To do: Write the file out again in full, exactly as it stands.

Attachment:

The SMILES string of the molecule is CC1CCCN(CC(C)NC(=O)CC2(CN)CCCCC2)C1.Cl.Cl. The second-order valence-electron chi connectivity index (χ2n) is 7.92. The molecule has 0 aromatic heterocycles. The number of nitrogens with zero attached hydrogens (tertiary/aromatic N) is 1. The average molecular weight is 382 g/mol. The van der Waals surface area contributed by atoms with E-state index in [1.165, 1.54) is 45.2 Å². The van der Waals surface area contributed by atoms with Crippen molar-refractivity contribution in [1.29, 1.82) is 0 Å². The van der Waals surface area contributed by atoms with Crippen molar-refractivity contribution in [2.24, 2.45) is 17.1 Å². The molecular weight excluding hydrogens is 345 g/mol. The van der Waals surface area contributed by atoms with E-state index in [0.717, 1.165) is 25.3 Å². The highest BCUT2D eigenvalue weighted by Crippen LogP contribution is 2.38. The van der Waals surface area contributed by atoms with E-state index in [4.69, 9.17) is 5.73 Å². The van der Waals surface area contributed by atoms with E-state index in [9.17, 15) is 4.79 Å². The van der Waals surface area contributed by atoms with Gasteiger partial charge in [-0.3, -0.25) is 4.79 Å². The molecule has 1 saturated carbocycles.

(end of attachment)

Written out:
The SMILES string of the molecule is CC1CCCN(CC(C)NC(=O)CC2(CN)CCCCC2)C1.Cl.Cl. The second-order valence-electron chi connectivity index (χ2n) is 7.92. The molecule has 0 aromatic heterocycles. The number of nitrogens with zero attached hydrogens (tertiary/aromatic N) is 1. The average molecular weight is 382 g/mol. The van der Waals surface area contributed by atoms with E-state index in [1.165, 1.54) is 45.2 Å². The van der Waals surface area contributed by atoms with Crippen molar-refractivity contribution in [1.29, 1.82) is 0 Å². The van der Waals surface area contributed by atoms with Crippen molar-refractivity contribution in [2.24, 2.45) is 17.1 Å². The molecular weight excluding hydrogens is 345 g/mol. The van der Waals surface area contributed by atoms with E-state index in [0.717, 1.165) is 25.3 Å². The highest BCUT2D eigenvalue weighted by Crippen LogP contribution is 2.38. The van der Waals surface area contributed by atoms with E-state index in [4.69, 9.17) is 5.73 Å². The van der Waals surface area contributed by atoms with E-state index in [9.17, 15) is 4.79 Å². The van der Waals surface area contributed by atoms with Gasteiger partial charge in [-0.3, -0.25) is 4.79 Å². The molecule has 1 saturated carbocycles.